If the US and Finland agree on a cooperative defense strategy, Russia will respond, Russian Foreign Ministry Spokesperson Maria Zakharova stated on Thursday.
When questioned about possible U.S.-Finland defense cooperation, Zakharova stated at a news briefing, “We will be forced to take response measures, both military-technical and otherwise, in order to curtail the threats to Russia’s national security that will emerge as a result.”
The extent of this military accord, particularly with regard to the stationing of American soldiers at a Finnish military post, would determine Russia’s precise actions, she continued.
According to reports, the Finnish government has officially ended negotiations with the United States on a defense deal.
“Our country’s specific steps will depend on the specific steps and practical actions taken as part of this agreement, including the stationing of US contingents at a Finnish military base,” she stated.
The Finnish government had announced that negotiations on a defense cooperation deal with the United States had come to an end.
Outside of routine military exercises, the agreement will let the US military conduct operations on Finnish land in specific regions, as previously reported by the Helsingin Sanomat daily.
Due to Finland’s NATO membership, Russia’s invasion of Ukraine, and the ensuing sanctions, the Nordic nation’s ties with Russia have substantially deteriorated. As of late, Moscow considers its neighbor to the west to be an enemy nation, the Finnish Security and Intelligence Service stated on Thursday.
In a national security assessment, the organization—which goes by the acronym SUPO—stated that Russia was “prepared to take measures against Finland” and that it was probably going to keep influencing activities and eroding bilateral ties.
According to SUPO, among other things, Moscow’s animosity toward Helsinki is demonstrated by the unfavorable portrayal of Finland in the Russian media and by the decision to close Finland’s general consulate in St. Petersburg this month.
Strengthening Military Bonds: Finland and U.S. Forge Closer Ties with New Pact
A bilateral defense cooperation agreement was signed by Finland and the US, promising more military cooperation at a time when Finland’s concerns over Russia’s actions in the Baltic Sea region are growing.
The U.S. signed the agreement on Friday in Helsinki. Jussi Niinisto, the defense minister of Finland, and Robert O. Work, the deputy secretary of defense.
Though Washington and Helsinki currently collaborate closely through combined air, land, and sea exercises, the non-binding agreement aims to strengthen the relationship through intelligence sharing, collaborative research and development in fields like cyber defense, and training, among other things.
The agreement addresses collaboration in shipbuilding, nuclear defense, and technology development for the Arctic, an area that both countries are becoming more and more interested in.
“The U.S. presence in and around the Baltic Sea undergirds stability in the region and creates opportunities to increase defense cooperation between our countries,” the defense ministries of Finland and the United States jointly declare in a three-page proclamation.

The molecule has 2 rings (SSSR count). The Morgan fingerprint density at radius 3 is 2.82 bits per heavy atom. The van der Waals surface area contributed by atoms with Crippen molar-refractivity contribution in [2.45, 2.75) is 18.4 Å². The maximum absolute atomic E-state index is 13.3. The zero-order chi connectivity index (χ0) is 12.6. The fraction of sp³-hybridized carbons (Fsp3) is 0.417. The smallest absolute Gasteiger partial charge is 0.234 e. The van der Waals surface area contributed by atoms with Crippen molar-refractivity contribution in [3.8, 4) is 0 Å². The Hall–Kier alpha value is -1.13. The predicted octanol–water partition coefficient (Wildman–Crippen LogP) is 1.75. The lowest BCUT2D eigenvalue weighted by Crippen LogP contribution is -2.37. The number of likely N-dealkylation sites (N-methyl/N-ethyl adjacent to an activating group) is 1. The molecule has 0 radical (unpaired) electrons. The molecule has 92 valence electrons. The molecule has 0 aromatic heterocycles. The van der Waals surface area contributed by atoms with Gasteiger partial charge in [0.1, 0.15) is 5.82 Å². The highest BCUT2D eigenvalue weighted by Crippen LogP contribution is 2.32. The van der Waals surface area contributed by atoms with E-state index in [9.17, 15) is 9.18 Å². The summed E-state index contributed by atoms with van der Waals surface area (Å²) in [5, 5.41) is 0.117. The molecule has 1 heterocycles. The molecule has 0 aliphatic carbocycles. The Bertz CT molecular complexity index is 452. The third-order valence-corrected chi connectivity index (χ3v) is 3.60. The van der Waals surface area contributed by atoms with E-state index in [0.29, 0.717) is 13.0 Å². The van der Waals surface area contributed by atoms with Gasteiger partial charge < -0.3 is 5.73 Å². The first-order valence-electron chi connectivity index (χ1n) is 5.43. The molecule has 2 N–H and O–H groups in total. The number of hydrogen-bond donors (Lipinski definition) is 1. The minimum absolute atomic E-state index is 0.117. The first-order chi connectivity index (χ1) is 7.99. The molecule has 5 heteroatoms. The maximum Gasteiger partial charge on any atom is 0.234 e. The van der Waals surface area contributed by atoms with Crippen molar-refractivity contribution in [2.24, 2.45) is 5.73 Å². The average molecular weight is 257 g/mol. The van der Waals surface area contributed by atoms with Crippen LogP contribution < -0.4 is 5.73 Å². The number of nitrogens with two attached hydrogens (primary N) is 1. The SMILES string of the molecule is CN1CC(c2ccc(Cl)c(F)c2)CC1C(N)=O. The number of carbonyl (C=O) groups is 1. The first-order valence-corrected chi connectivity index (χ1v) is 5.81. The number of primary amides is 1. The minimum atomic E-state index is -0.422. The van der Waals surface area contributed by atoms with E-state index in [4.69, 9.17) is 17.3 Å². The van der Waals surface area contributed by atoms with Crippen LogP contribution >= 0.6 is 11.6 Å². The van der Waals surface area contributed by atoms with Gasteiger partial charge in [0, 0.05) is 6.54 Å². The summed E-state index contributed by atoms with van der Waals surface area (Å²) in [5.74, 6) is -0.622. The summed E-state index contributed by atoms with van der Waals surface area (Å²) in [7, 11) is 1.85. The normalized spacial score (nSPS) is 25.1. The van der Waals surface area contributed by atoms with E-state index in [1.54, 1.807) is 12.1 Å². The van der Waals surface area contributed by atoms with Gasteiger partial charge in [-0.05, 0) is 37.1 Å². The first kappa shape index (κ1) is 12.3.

Niinisto’s statement earlier on Friday, which served as a sobering reminder of the military situation in the area, stated that Finland believes Russian SU-27 fighter planes breached its airspace twice on Thursday in the Gulf of Finland.
Russia’s military ministry swiftly refuted the report, stating that the jets flew over foreign seas “in strict compliance with international regulations,” as cited by news agency TASS.
Some in the Finnish media suggested that the air intrusion could have been connected to Work’s visit, while others said that it was the result of a Russian air force exercise that was taking place nearby.
Juha Sipila, the prime minister of Finland, called for a thorough inquiry, calling the occurrence of two similar instances on the same day “serious.”
The Russian military has reportedly been shipping short-range Iskander missiles to the Baltic Sea enclave of Kaliningrad this week, complete with a sizable air escort, according to the Estonian national broadcaster ERR. This could account for incursions on the slender international air strip in the Gulf of Finland.
Concerns have been raised by the US about what it perceives to be Russia’s aggressive and careless actions in the Baltic Sea, where Finland, Sweden, Estonia, and Latvia, among other countries, have reported air infractions and other Russian military activity near US ships and aircraft.
Work met regularly with defense officials from the Nordic and Baltic countries during his one-day visit to Helsinki to talk about matters related to regional defense, especially the recent actions by Russia.
After the discussion, Work said at a press briefing, “Unfortunately, these (Russian air intrusions) are becoming a norm rather than an exception.” “I find it difficult to comprehend that Finland would be viewed as a threat by Russia in any way, and these kinds of actions are difficult to comprehend.”
In June, the United States and Sweden, Finland’s neighbor to the north, signed a similar form of military agreement.
Earlier this year, Sweden and Finland, two non-members of NATO, also signed agreements with Britain on defense cooperation.